It is pretty safe to say that the insects will inherit the Earth someday.
Whether we destroy ourselves with nuclear weapons or an asteroid hits us or a pox lands on our heads, the bugs likely still will be here after we disappear.
So now, in the middle of September, we live through another season of bugs. Perhaps the best season of bugs yet, the cluster flies and Japanese lady beetles.
Cluster flies are those annoying flies that spend the winter with many of us and hang around windows. They get into your house and drive you crazy all winter.
Jim Dill from University of Maine Cooperative Extension’s Integrated Pest Management group tells me that the cluster flies are a sign of fertile soils that have a lot of earthworms. The flies spend half of their life living in earthworms and the other half of their life with Mainers in the winter. (Insert your joke here about politi-cians.)
I have three ways to deal with cluster flies:
First, seal the cracks to keep them out of the house. This should work. Since I am Mr. Caulk-Till-You-Drop, I have been trying to seal them out of my current house for five years. They apparently have some kind of shape-shifter function that allows them to get through screens because I declare there are no holes in my highly weather-stripped windows, which also have storm windows on them.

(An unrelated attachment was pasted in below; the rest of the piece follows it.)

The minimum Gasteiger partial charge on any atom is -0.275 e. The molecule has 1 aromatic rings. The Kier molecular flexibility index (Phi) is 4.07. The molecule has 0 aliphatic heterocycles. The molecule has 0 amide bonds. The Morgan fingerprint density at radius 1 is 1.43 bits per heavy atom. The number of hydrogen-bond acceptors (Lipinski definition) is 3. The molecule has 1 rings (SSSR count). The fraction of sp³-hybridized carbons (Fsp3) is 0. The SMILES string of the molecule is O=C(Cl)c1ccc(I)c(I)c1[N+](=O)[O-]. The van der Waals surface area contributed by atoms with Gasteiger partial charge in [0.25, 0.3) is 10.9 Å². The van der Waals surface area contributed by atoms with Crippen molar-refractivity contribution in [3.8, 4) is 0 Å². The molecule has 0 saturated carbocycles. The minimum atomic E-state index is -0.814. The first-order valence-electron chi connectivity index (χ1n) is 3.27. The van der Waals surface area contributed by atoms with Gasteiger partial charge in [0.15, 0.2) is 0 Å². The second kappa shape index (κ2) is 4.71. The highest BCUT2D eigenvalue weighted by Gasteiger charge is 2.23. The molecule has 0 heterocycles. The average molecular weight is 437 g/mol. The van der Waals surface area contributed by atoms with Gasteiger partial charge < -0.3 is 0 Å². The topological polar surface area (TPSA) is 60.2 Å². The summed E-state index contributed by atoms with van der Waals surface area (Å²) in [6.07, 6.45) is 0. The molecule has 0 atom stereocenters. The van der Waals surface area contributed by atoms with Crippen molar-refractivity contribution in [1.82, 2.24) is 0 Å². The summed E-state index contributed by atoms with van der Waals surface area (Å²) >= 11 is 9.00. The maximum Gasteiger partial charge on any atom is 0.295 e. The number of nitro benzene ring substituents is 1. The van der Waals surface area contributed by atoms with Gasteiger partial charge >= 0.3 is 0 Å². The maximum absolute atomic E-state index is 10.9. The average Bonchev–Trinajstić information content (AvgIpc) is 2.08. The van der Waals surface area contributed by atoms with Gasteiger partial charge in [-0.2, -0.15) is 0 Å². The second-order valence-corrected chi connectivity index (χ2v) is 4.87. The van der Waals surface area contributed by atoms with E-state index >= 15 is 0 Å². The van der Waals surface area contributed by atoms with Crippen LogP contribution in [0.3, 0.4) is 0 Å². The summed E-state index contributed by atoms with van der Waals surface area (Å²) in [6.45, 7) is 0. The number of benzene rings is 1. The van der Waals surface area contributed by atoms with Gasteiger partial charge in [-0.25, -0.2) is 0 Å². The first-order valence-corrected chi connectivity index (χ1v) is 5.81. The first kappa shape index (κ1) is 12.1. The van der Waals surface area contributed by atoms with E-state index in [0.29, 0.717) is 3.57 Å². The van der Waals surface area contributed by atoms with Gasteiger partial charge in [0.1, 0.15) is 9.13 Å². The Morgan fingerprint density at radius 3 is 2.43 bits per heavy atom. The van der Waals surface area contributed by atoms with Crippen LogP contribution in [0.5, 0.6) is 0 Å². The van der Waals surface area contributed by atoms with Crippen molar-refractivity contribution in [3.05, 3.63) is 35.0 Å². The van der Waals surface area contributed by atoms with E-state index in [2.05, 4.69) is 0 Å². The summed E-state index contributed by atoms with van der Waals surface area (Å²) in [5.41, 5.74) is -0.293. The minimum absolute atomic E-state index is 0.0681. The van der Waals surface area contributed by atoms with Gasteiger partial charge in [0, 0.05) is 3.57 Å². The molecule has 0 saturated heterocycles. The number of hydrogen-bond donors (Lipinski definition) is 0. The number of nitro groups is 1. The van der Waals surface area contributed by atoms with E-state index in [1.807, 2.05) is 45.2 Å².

So the second plan is to use something to kill the flies. I hate using insecticide and no one at Integrated Pest Management feels warm and fuzzy about this.
Fortunately there are some fairly benign insecticides that you can use. The pyrethrins are a derivative of chrysanthemum plants and dispatch cluster flies well.
But if you live in Maine and have sprayed, you know that our flies are stronger than the average cluster flies and those mutant insecticide-resistant ones still get through the secure sprayed perimeter.
Big plan No. 3 is the fallback position that can help you keep your sanity.
You vacuum those shape-shifting, poison-resistant mutants into oblivion once they get past all your other defensive security measures.
You can use your Oreck, Dyson, Kenmore, Eureka or even a Dustbuster. Just suck them into that dirt bag. (Insert second political joke of this column here.)
The deal with Japanese lady beetles is somewhat the same. The Japanese lady beetle is a lot like the good old American ladybug. It eats aphids and is a “good” bug. The problem is getting too much of a good thing. Bugs, even good bugs, tend to do that. Too many of them can be a real hassle.
These critters tend to act a lot like the cluster flies. They sneak in and want to spend the winter with us. The control routine is the same. Vacuum them if they get through some crack in your house.
The Japanese lady beetles seem to hit my house on Columbus Day. I am not sure why. It might be seasonal; it might be they have a calendar that tells them when to go to Gocze’s house.
Or maybe it has something to do with Election Day.
Questions for Tom Gocze should be mailed to The Home Page, Bangor Daily News, P.O. Box 1329, Bangor 04402-1329. A library of reference material and a home-project blog are at www.bangordailynews.com/thehomepage.html.